Coral Reefs – An Important Part of Our Future

Spanish hogfish at reef.

Spanish hogfish at reef.

High resolution (Credit: NOAA)

If you have ever visited a coral reef, you probably were struck by its beauty, diversity, and many colorful inhabitants. Even though coral reefs cover less than one percent of the ocean floor, they support an estimated 25 percent of all marine life, with more than 4,000 species of fish alone. In fact, coral reefs are some of the most diverse ecosystems in the world with thousands of species relying on reefs for survival. They also serve as important sources of food, income, protection, and new medicines for mankind.

Traditional fisherman cleaning a giant clam in Papua New Guinea.

Traditional fisherman cleaning a giant clam in Papua New Guinea.

High resolution (Credit: NOAA)

Fisheries

The fish that grow and live on coral reefs are a significant food source for half a billion people worldwide – many of whom live far from the reefs that feed them. Millions of people in coastal villages of tropical developing countries depend on reefs for their livelihoods, with 25 percent of all fish caught in these regions coming from coral reefs. These benefits are not limited to developing countries – approximately half of all federally managed fisheries in the United States depend on coral reefs and related habitats for a portion of their life cycles. The NOAA National Marine Fisheries Service estimates the commercial value of U.S. fisheries from coral reefs to be over $100 million.

Recreation

Make sure not to touch the bottom when snorkeling or scuba diving.

Make sure not to touch the bottom when snorkeling or scuba diving.

High resolution (Credit: NOAA)

Healthy coral reefs also provide income through tourism and recreation. Local communities receive billions of dollars from visitors to reef areas through diving tours, recreational fishing, hotels, restaurants, and other businesses. In Hawaii alone, tourism connected to reefs attracted an estimated 6.7 million visitors and generated $11.4 billion in 2004. Numerous studies have shown that tourists are often willing to pay more for their vacations in exchange for the opportunity to visit healthy reef ecosystems.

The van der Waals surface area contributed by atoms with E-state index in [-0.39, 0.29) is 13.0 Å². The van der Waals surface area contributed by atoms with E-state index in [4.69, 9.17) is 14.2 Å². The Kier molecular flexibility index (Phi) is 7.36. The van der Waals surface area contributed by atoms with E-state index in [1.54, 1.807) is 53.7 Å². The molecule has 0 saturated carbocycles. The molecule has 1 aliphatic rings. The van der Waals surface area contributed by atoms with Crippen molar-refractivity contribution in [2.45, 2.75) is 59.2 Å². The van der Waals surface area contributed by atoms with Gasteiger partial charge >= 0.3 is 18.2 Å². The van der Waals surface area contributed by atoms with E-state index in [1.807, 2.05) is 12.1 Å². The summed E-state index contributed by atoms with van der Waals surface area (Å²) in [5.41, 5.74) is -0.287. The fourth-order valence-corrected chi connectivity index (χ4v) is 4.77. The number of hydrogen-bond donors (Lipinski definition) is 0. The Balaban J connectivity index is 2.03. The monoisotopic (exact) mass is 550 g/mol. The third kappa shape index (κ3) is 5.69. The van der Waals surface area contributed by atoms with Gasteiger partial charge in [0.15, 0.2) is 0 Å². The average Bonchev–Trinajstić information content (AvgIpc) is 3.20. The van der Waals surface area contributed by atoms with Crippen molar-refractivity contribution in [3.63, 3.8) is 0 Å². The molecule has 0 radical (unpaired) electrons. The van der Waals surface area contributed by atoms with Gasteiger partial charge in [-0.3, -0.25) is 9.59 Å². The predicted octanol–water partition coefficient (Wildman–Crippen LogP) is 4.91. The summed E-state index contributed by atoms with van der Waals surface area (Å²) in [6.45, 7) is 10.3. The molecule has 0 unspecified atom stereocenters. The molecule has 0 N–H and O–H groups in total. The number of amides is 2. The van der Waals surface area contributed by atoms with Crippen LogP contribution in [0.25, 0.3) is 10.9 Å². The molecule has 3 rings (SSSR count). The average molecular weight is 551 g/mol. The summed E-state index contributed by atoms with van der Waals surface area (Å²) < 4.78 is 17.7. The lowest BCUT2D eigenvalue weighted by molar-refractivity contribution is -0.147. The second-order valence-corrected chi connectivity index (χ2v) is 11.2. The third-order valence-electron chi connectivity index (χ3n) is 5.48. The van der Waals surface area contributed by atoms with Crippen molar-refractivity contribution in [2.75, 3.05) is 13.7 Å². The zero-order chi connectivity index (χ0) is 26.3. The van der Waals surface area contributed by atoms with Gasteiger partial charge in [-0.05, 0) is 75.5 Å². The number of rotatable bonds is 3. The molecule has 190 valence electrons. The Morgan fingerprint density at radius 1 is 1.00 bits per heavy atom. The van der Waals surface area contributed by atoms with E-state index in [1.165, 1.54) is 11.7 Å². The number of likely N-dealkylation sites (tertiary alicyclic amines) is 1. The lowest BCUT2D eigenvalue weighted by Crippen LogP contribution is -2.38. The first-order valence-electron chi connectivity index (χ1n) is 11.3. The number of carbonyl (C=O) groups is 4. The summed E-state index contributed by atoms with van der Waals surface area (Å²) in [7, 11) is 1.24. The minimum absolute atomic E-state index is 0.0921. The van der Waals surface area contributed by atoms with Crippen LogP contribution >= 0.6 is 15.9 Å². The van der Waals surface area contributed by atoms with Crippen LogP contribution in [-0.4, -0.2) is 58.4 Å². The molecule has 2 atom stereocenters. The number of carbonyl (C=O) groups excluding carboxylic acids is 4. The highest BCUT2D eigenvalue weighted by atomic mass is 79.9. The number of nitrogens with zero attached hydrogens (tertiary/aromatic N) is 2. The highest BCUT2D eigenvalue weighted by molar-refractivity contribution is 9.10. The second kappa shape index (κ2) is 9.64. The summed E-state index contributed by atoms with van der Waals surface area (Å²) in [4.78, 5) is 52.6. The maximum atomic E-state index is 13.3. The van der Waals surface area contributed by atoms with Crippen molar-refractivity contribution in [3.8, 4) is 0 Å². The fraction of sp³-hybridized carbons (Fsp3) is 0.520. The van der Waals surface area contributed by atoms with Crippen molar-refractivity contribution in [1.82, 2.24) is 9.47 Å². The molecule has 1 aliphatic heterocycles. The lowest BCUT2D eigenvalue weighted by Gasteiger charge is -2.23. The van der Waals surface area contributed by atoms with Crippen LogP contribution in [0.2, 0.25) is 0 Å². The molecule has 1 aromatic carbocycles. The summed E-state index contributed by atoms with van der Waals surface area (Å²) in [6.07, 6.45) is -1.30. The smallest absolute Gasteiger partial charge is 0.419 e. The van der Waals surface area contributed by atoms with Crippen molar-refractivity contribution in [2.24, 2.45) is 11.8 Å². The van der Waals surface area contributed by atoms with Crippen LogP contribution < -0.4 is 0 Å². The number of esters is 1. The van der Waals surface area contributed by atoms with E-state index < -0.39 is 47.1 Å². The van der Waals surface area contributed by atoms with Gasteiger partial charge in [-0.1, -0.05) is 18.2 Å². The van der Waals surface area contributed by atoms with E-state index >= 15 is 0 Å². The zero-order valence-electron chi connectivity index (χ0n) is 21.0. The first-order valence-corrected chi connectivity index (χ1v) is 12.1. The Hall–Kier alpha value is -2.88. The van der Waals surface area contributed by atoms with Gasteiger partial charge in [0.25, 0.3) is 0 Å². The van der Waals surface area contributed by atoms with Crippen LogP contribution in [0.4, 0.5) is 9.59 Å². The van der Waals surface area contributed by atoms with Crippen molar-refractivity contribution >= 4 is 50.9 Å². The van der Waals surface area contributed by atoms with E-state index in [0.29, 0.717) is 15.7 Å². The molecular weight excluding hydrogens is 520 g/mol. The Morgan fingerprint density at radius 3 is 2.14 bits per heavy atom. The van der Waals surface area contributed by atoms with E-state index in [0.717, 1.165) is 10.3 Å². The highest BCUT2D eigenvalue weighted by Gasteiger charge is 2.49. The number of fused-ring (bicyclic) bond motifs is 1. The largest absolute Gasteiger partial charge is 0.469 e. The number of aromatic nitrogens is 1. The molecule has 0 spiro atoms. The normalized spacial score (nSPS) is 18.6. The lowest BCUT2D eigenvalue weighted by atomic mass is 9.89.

Storm Protection

Healthy coral reefs safeguard tropical coastal communities. Residents rely on coral reef structures to buffer shorelines against waves, storms, and floods, which help prevent loss of life, property damage, and erosion.

Lifesaving Products

Coral reef plants and animals are important sources of new medicines being developed to treat cancer, arthritis, human bacterial infections, heart disease, viruses, and other diseases. In the future, coral reef ecosystems could represent an increasingly important source of medical treatments, nutritional supplements, pesticides, cosmetics, and other commercial products.

Yellow tangs swimming in coral reef.

Yellow tangs swimming in coral reef.

High resolution (Credit: NOAA)

How You Can Help

Coral reefs generate income and millions of jobs to people in more than 100 countries around the world. But these vital ecosystems are in trouble. Coral reefs are seriously threatened by a variety of problems, including overfishing, climate change, and coastal development.

A new report finds half the coral reefs under U.S. jurisdiction are considered by scientists to be in “poor” or “fair” condition. The NOAA Coral Reef Conservation Program is working in partnership with other federal, state, territory, and non-governmental organizations to support effective management and sound science to preserve, sustain, and restore valuable coral reef ecosystems.

This year is the International Year of the Reef 2008, a worldwide campaign to raise awareness about the value and importance of coral reefs and threats to their sustainability, and to motivate people to take action to protect reefs. Whether you live one mile or one thousand miles from a coral reef, your actions affect the reef’s future — and the reef’s future affects your future. A few small changes to your daily routine can make a big difference, because every act counts.